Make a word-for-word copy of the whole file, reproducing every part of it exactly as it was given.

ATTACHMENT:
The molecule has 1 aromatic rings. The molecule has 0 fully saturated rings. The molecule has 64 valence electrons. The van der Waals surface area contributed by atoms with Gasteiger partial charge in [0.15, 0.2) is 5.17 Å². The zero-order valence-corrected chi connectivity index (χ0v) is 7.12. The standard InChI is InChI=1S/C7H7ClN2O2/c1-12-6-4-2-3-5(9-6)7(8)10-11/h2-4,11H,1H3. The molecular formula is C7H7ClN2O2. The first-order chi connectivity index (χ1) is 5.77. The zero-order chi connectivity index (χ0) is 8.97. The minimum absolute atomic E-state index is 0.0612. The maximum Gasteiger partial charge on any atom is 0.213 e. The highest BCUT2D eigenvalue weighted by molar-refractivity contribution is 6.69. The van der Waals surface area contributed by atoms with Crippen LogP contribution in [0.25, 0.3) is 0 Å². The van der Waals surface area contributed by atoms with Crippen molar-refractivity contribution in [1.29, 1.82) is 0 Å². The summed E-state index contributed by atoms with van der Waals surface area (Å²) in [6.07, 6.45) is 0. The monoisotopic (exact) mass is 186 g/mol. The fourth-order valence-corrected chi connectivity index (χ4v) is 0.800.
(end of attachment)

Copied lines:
The molecule has 1 aromatic rings. The molecule has 0 fully saturated rings. The molecule has 64 valence electrons. The van der Waals surface area contributed by atoms with Gasteiger partial charge in [0.15, 0.2) is 5.17 Å². The zero-order valence-corrected chi connectivity index (χ0v) is 7.12. The standard InChI is InChI=1S/C7H7ClN2O2/c1-12-6-4-2-3-5(9-6)7(8)10-11/h2-4,11H,1H3. The molecular formula is C7H7ClN2O2. The first-order chi connectivity index (χ1) is 5.77. The zero-order chi connectivity index (χ0) is 8.97. The minimum absolute atomic E-state index is 0.0612. The maximum Gasteiger partial charge on any atom is 0.213 e. The highest BCUT2D eigenvalue weighted by molar-refractivity contribution is 6.69. The van der Waals surface area contributed by atoms with Crippen LogP contribution in [0.25, 0.3) is 0 Å². The van der Waals surface area contributed by atoms with Crippen molar-refractivity contribution in [1.29, 1.82) is 0 Å². The summed E-state index contributed by atoms with van der Waals surface area (Å²) in [6.07, 6.45) is 0. The monoisotopic (exact) mass is 186 g/mol. The fourth-order valence-corrected chi connectivity index (χ4v) is 0.800.